Scientific Theme


The central theme of this Center of Excellence in Pediatric Nephrology is “Kidney Development: Cell fate and Precursors of Disease in the Young and Adult”. It is incrasingly evident that abnormalities in renal development are responsible for most cases of renal disease. 40% of end-stage kidney disease cases in children are caused by congenital anomalies of the kidney and urinary tract. Low nephron endowment and the attendant reduction in functional renal mass leads to hypertension and progressive renal disease.  Unfortunately, the basic mechanisms that determine nephron endowment are not completely understood.

The kidney is a highly vascularized organ that in the normal adult receives about 20% of the cardiac output. The unique spatial arrangement of the kidney arterioles with each nephron is crucial for the regulation of renal blood flow, glomerular filtration rate and other specialized kidney functions that maintain homeostasis. Thus, the proper and timely assembly of the arterioles with their respective nephrons is a crucial morphogenetic event leading to the formation of a functioning kidney necessary for independent extrauterine life. Many kidney diseases have primary or secondary vascular lesions and renal failure is frequently associated with defective angiogenesis. Progressive renal disease is characterized by deterioration of the renal microvasculature which correlates with the development of glomerular and tubulointerstitial fibrosis.

In light of the importance of the acquisition of proper nephron endowment and microvascular structure to the normal function of the kidney the overall hypothesis of this Center is that regulation of progenitor endowment, cell fate, and maintenance of the differentiated cell phenotypes are crucial in the acquisition and preservation of the architectural and functional integrity of the kidney. This hypothesis implies that early developmental events and cellular choices (such as epigenetic decisions in response to environmental cues) affect the physiological responses and the progression of kidney disease and/or repair mechanisms in the maturing and adult individual. The research projects of Center investigators address the most fundamental questions regarding the fate of two major progenitor compartments (cap mesenchyme and stroma) which give rise to most of the structures of the kidney during development (Figure 1): the epithelial nephron, its vasculature and the interstitium. In addition, their work examines the phenotypic and structural changes that occur as a result of two major causes of renal disease in children: obstructive nephropathy and congenital decrease in nephron endowment.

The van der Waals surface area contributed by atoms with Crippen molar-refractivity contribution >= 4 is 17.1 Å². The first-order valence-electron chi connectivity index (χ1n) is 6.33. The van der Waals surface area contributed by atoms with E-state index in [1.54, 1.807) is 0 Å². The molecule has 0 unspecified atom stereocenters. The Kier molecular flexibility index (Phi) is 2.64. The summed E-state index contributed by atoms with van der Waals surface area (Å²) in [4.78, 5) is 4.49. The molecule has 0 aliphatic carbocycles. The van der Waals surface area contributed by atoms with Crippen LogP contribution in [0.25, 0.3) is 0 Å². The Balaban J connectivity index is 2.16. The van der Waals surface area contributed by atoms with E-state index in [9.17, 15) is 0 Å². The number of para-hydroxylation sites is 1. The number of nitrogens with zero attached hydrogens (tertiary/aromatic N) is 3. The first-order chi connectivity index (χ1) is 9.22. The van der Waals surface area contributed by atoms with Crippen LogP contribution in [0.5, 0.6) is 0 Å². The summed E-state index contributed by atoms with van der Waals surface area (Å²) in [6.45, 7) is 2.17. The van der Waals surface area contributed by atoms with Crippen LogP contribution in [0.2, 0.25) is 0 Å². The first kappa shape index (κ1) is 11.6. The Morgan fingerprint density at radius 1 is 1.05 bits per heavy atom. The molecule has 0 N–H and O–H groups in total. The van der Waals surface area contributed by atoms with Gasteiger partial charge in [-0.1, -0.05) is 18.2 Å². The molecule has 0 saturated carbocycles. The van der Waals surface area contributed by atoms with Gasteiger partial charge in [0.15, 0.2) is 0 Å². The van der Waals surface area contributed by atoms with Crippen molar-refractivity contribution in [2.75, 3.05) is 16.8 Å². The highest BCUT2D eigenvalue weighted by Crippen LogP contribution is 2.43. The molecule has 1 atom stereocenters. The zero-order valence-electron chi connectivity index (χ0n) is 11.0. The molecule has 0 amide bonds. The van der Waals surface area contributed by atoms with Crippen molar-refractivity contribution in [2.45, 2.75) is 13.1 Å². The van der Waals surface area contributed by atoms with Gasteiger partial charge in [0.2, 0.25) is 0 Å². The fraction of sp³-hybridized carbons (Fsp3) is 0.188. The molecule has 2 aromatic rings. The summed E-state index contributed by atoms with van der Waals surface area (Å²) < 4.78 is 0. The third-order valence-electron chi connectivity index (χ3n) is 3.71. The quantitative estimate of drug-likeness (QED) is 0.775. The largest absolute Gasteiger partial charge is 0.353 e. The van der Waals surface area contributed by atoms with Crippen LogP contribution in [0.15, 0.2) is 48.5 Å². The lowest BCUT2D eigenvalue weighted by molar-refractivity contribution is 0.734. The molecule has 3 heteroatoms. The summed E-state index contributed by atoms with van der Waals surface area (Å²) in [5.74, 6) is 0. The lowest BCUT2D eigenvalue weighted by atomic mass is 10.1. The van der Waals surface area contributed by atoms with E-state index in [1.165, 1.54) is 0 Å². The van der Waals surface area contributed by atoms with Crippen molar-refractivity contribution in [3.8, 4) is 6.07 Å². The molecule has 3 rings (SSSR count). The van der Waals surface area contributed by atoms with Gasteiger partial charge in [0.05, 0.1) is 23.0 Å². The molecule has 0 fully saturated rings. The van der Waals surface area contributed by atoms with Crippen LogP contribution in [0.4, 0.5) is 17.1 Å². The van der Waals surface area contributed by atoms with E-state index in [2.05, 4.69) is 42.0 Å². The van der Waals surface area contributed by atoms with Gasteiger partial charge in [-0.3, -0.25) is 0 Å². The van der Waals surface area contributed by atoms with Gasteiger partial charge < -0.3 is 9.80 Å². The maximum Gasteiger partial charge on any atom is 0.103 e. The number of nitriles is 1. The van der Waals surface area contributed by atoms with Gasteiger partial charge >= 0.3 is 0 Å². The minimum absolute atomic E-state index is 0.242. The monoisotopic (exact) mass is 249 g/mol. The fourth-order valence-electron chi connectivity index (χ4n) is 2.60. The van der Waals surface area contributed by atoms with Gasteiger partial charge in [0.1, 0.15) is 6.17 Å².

Three major projects and two pilot projects test the following overall interrelated hypotheses:

Major Projects:

  • RBP-J is necessary for the differentiation of Foxd1+ and Renin+ progenitor cells and the establishment of cell identity epigenetic marks and gene-expression patterns that are responsible for the differentiation of the mural cells of the renal arterioles (Project 1, Gomez).
  • Specific histone methylation and acetylation machineries are essential for epithelial nephron progenitor cell renewal, lineage determination, identity, and fate (Project 2, El Dahr).
  • Formation of atubular glomeruli (ATG) a frequent, although under recognized, pathway for nephron loss due to obstructive renal injury is modulated by nephron endowment and events that control cell fate and repair upon release of obstruction (Project 3, Chevalier).

Pilot Projects:

  • p53 restricts Wnt/- β-catenin signaling in the nephron progenitor cells during mesenchymal-epithelial transformation (Pilot 1, Saifudeen).
  • Hypoxia and Kidney Vascular Pathology (Pilot 2, Medrano)